V. S. Naipaul once described the memories of India that he grew up with in Trinidad as trapdoors that opened into a “bottomless past.” For Naipaul, separated from the drudgery of plantation labor by only one generation on his father’s side, the process of acquiring self-knowledge was not a benign, summer-school activity; rather, there was a sense of danger here, a fear of falling, the dread of being dropped into a dark airless room that smells of something rotten. In Naipaul’s world, history does not comfort or empower either victim or perpetrator. To open the trapdoor, one must be prepared for humiliation, be prepared to risk feeling lost and small and bewildered.
Growing up in Kolkata, I had never wanted to be a teacher or scholar with an ethnic or diasporic focus. My bookshelf did not discriminate between Indian or foreign books; I consumed them all, with a single-mindedness that frightens me when I recall it now. The racial melancholia of diasporic Indian writers didn’t move me. The problems they wrote about seemed trivial; I preferred the grand scale of the nineteenth-century Russians. Even the Indian writers I liked best were lapsed communists, who had crawled out of Gogol’s overcoat themselves to write a new kind of Hindi and Urdu literature, both realist and modernist. I could not see a future for myself in the mediocre middle-class milieu I was raised in, literature was everything, life counted for very little. I murdered Alyona Ivanovna with a hatchet in her St. Petersburg apartment; I ran away from boarding school and walked down all of Fifth Avenue, afraid I would disappear before I reached the curb; I fell in love with Madame Arnoux in Paris, and saw it all come to a disappointing rat’s tail ending. Like Joyce’s Stephen Dedalus, the patron saint of all provincial intellectuals, I thought of nationality and language as nets that the world uses to try and trap your soul, the point being always to try and escape.
It is only now, in my thirties, after seven years abroad, that I have come to accept what should have been obvious from the beginning—none of us can ever truly escape the places where we grew up. When the lockdowns of 2020 made international borders insurmountable, the mystery of what I was doing in America, in a city of boarded-up shop fronts and masked strangers, began to seem more urgent than my doctoral research on modernism and disillusionment. I began dreaming of the strangest things from my childhood in Kolkata: a friend’s pet tortoise, the smell of mogra flowers, my grandfather’s booming voice at breakfast. I think I finally understand why so many young Americans of South Asian heritage have been demanding more “ethnic” courses in high school and college. New minorities like South Asians, raised in their own private Indias and Pakistans in unlikely parts of North Carolina, Michigan and Arizona, tend to have very thin roots in North America, no more than a generation or two deep for most families. And yet, despite the recency of their arrival, genuine affiliations with the old country fade quickly, leaving light traces on the next generation—a couple of favorite dishes, fragments of prayer in an ancient language, names inherited from the Qur’an or the Ramayana. To live without a sense of history—of your family, your community, your people, however defined—is to be cheated of something essential, to experience time as a shallow pond rather than a deep river.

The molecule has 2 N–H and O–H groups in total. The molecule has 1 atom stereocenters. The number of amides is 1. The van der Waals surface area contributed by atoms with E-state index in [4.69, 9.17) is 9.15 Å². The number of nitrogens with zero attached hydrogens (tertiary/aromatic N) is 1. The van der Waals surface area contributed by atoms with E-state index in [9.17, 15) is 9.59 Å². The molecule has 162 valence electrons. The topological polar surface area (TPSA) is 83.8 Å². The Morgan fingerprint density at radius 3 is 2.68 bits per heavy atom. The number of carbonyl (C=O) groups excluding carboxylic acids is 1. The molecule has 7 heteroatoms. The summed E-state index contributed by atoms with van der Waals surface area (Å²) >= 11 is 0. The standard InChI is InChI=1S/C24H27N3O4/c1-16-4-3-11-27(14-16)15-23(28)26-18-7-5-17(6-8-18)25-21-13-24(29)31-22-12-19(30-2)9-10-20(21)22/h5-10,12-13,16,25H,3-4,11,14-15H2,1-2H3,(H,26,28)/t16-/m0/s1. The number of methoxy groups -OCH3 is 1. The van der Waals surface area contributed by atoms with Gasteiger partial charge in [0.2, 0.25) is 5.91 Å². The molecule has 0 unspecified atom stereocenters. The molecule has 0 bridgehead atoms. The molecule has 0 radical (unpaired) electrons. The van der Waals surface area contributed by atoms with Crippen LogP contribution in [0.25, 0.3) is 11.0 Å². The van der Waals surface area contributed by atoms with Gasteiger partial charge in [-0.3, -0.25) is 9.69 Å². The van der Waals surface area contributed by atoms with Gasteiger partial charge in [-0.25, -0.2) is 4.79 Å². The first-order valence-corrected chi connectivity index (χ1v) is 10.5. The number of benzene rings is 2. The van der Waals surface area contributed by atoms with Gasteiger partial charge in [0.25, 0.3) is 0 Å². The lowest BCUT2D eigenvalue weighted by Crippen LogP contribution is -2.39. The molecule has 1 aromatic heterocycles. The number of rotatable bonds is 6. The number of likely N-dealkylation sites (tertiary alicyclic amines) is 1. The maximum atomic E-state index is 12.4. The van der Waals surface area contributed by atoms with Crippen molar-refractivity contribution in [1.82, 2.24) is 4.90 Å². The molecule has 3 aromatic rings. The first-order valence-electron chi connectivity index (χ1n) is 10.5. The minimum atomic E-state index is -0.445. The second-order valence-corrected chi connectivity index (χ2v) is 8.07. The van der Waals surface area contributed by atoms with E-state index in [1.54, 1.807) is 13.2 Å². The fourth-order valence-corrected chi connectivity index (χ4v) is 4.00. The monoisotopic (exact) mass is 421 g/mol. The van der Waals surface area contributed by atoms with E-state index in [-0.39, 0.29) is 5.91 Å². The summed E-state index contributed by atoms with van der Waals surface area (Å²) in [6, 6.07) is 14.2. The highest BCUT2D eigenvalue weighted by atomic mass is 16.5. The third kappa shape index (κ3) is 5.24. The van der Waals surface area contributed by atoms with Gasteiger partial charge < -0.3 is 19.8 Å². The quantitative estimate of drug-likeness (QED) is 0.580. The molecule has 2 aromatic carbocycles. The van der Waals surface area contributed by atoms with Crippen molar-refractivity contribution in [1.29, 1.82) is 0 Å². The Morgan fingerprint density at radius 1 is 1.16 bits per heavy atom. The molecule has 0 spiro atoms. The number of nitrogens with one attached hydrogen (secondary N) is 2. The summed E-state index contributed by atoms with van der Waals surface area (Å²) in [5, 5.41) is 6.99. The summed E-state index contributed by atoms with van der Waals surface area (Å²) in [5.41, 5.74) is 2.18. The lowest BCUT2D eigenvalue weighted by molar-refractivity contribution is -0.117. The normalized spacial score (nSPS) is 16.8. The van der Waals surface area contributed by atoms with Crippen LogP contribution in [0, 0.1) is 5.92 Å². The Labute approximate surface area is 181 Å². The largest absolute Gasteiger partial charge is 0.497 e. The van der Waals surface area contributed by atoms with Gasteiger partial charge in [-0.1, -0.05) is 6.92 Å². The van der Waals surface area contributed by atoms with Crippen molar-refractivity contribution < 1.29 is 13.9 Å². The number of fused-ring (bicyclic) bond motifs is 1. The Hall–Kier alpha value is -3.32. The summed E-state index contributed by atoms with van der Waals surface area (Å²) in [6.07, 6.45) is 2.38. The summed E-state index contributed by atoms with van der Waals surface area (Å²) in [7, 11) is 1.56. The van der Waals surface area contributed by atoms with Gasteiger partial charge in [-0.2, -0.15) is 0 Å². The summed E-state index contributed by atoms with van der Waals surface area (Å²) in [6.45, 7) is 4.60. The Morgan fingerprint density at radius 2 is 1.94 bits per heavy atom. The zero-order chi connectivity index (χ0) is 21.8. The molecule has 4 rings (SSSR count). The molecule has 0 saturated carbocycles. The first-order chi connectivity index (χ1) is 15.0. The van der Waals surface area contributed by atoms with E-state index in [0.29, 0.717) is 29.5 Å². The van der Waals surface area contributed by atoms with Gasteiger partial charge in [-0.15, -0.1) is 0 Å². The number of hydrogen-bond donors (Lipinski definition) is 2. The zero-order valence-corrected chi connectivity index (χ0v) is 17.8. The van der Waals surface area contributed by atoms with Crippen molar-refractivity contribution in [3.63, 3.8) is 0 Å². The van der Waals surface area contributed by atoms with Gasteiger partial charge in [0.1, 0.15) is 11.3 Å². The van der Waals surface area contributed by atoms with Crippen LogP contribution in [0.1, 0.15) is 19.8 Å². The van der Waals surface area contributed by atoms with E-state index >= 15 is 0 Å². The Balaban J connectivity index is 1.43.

One of my favorite Vikram Seth poems from the early 1980s, “Divali,” describes the speaker’s return to New Delhi after years in England. A hackneyed theme, but one that Seth handles sensitively, without oversentimentalizing the idea of belonging to a national homeland. “I know that the whole world / Means exile for our breed,” writes Seth, “Who are not at home at home / And are abroad abroad.” Seth wrote “Divali” from the perspective of someone like me, born in the subcontinent and settled abroad. Someone who can, on certain fall mornings, feel a strange mix of guilt and panic rising inside them, as if they’ve left the gas stove on or forgotten to do a very important errand. But I don’t think I am wrong to see a reflection of Seth’s “abeyant love” and “insensate dread” in all of us who teach and study ethnic histories, including young Indians and Pakistanis obsessed with America and American-born teenagers who supplement their STEM majors with courses on South Asia and the diaspora, both driven by a yearning they do not understand.
All this to say I have made my peace being a part of this diaspora, and with the fact that American universities are likely to remain the center of South Asian intellectual life, ensuring that we continue to derive our idioms and intellectual trends secondhand. But the prospect of teaching a new generation to think of their identity as founded on little more than a cameo part in American history is still quite dismaying. Though the scholarship on South Asian America is excellent and has uncovered the stories of many fascinating figures, such as the leaders of the San Francisco-based Ghadar Party, there is no desi community activist of the stature of Cesar Chavez or Malcolm X there, waiting to be rediscovered by a new generation, for the simple reason that there were never very many of us here until very recently; it is the nullity of Bagai’s letter that is a better representative of the absence waiting for us in the archives of American history. If identity-based courses are going to do more than satisfy a consumer demand, our curriculum must far exceed America, which means bringing into the classroom worldviews, texts, customs and traditions that remain stubbornly foreign, inspiring both dread and longing.